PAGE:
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Welcome back to Energy Source. Balmy weather has played a central role in helping Europe avoid a winter energy supply crisis and tempering sky-high natural gas and electricity prices. Record-high renewable power generation has also helped of late. The FT’s David Sheppard reported yesterday that wind power has consistently generated about half of the UK’s power over the past week and hit record output on Tuesday. Blustery weather and new turbines have helped reduce fossil fuel’s share of the UK’s electricity mix to less than 15 per cent over the past week.
In today’s newsletter we look at the fresh energy fights brewing in Washington and the return of Venezuelan crude to the US. In Data Drill, Amanda looks at new US government forecasts of record-high global oil consumption in 2024 — no sign of peak oil yet.
A quick programming note: due to the Martin Luther King Day holiday here in the US, the next edition of Energy Source will land in your inbox on Wednesday instead of Tuesday. Thanks for reading! — Justin
Oil industry gears up for new fights in Washington
America’s powerful oil lobby is drawing new battle lines for Washington’s upcoming energy policy tussles.
The American Petroleum Institute’s boss Mike Sommers sought to keep the pressure on president Joe Biden at its latest annual event yesterday even as fossil fuel prices have dropped, which has helped ease inflationary concerns and the threat of political blowback from high prices at the pump.
Sommers argued the energy crisis was not over and put Europe forward as a cautionary tale for a region that “chose not to develop their own resources” and instead relied on “hostile” imports. “Our friends in Europe learned the hard way that energy security is national security.”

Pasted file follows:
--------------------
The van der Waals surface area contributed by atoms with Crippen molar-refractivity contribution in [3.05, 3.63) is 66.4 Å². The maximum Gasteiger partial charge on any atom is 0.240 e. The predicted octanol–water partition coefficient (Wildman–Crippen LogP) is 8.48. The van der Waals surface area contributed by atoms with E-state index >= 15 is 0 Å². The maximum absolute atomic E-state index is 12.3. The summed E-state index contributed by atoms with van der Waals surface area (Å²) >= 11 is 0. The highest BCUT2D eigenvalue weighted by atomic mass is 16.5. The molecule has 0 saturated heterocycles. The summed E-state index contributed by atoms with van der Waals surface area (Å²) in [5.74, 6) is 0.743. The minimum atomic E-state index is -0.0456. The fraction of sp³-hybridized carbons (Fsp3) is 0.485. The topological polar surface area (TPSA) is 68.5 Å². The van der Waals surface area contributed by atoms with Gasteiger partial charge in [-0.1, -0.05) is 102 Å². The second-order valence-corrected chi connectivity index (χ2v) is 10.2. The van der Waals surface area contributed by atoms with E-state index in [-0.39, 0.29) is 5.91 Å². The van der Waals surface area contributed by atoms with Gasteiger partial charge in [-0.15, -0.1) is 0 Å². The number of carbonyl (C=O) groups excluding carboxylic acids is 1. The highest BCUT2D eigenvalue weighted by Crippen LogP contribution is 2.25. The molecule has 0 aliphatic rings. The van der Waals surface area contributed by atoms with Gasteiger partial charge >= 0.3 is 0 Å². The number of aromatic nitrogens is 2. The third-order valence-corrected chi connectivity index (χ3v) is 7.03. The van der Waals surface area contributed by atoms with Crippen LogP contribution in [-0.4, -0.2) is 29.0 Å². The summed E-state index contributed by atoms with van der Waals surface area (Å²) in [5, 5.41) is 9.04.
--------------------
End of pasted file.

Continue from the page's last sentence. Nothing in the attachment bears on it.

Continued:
Sommers’ comments pointed to two big industry priorities in Washington this year:
1. Getting cash back into fossil fuels
The Biden administration has repeatedly called on the oil industry to put the cash windfall from high oil and gas prices back into the ground to accelerate output growth, rather than into the pockets of investors in the form of dividends and buybacks to lift their share prices. Amos Hochstein, Biden’s top international energy adviser, called it “un-American” that companies such as ExxonMobil were paying out huge dividends instead of investing in new output.
But Sommers blamed “a barrage of negative rhetoric levelled at American energy and fuel producers”, for companies’ unwillingness to invest in new output.
He also linked the Biden administration’s climate ambitions to Wall Street’s reluctance to put cash into fossil fuels.
“If the government signals support for American energy, it would boost investor confidence in future projects to unleash needed supplies,” Sommers argued.
The war over words is closely tied to a separate fight that is coming over environmental, social and governance investing. Republicans in Washington plan to use their control over the House of Representatives to launch an attack on the ESG industry, arguing that it is undermining the American fossil fuel industry.
In a preview of that fight, Sommers argued that ESG-minded investors should actually be piling into the American oil and gas industry. Shale gas had “done more to improve our environmental footprint than just about any other industry in the world” by undermining the coal industry, he said.
Even amid the ongoing energy crisis, investors have urged oil and gas producers to put cash towards shareholder returns instead of new long-range projects, partly over worries that government action on climate change will undermine future demand. The industry and its allies in Congress think they spy an opportunity to reverse that trend.
2. Build Back Faster
The API is not giving up on reforms to the way energy projects are permitted in the US even after industry-ally Joe Manchin, the Democratic senator from West Virginia, repeatedly tried and failed to get permitting reform legislation passed in recent months.